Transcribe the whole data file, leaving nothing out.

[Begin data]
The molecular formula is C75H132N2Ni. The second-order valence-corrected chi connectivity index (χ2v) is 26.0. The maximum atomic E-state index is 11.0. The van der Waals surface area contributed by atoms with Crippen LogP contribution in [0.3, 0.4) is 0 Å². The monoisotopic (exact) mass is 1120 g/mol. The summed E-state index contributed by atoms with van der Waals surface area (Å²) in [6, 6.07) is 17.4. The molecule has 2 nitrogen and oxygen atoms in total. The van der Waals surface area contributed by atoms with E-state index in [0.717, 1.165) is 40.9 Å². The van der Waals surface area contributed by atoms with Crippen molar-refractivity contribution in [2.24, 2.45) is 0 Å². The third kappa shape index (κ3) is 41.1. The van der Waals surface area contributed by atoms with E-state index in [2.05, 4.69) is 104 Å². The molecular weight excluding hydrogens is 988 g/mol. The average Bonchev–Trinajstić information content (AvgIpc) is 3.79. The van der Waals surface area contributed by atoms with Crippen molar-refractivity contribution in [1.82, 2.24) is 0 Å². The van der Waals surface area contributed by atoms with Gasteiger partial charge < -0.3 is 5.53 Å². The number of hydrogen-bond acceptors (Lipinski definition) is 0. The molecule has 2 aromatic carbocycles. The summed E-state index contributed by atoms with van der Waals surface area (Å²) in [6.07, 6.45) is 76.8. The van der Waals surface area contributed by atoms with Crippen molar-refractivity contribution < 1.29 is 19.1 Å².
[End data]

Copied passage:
The molecular formula is C75H132N2Ni. The second-order valence-corrected chi connectivity index (χ2v) is 26.0. The maximum atomic E-state index is 11.0. The van der Waals surface area contributed by atoms with Crippen LogP contribution in [0.3, 0.4) is 0 Å². The monoisotopic (exact) mass is 1120 g/mol. The summed E-state index contributed by atoms with van der Waals surface area (Å²) in [6, 6.07) is 17.4. The molecule has 2 nitrogen and oxygen atoms in total. The van der Waals surface area contributed by atoms with E-state index in [0.717, 1.165) is 40.9 Å². The van der Waals surface area contributed by atoms with Crippen molar-refractivity contribution in [2.24, 2.45) is 0 Å². The third kappa shape index (κ3) is 41.1. The van der Waals surface area contributed by atoms with E-state index in [2.05, 4.69) is 104 Å². The molecular weight excluding hydrogens is 988 g/mol. The average Bonchev–Trinajstić information content (AvgIpc) is 3.79. The van der Waals surface area contributed by atoms with Crippen molar-refractivity contribution in [1.82, 2.24) is 0 Å². The van der Waals surface area contributed by atoms with Gasteiger partial charge < -0.3 is 5.53 Å². The number of hydrogen-bond acceptors (Lipinski definition) is 0. The molecule has 2 aromatic carbocycles. The summed E-state index contributed by atoms with van der Waals surface area (Å²) in [6.07, 6.45) is 76.8. The van der Waals surface area contributed by atoms with Crippen molar-refractivity contribution < 1.29 is 19.1 Å².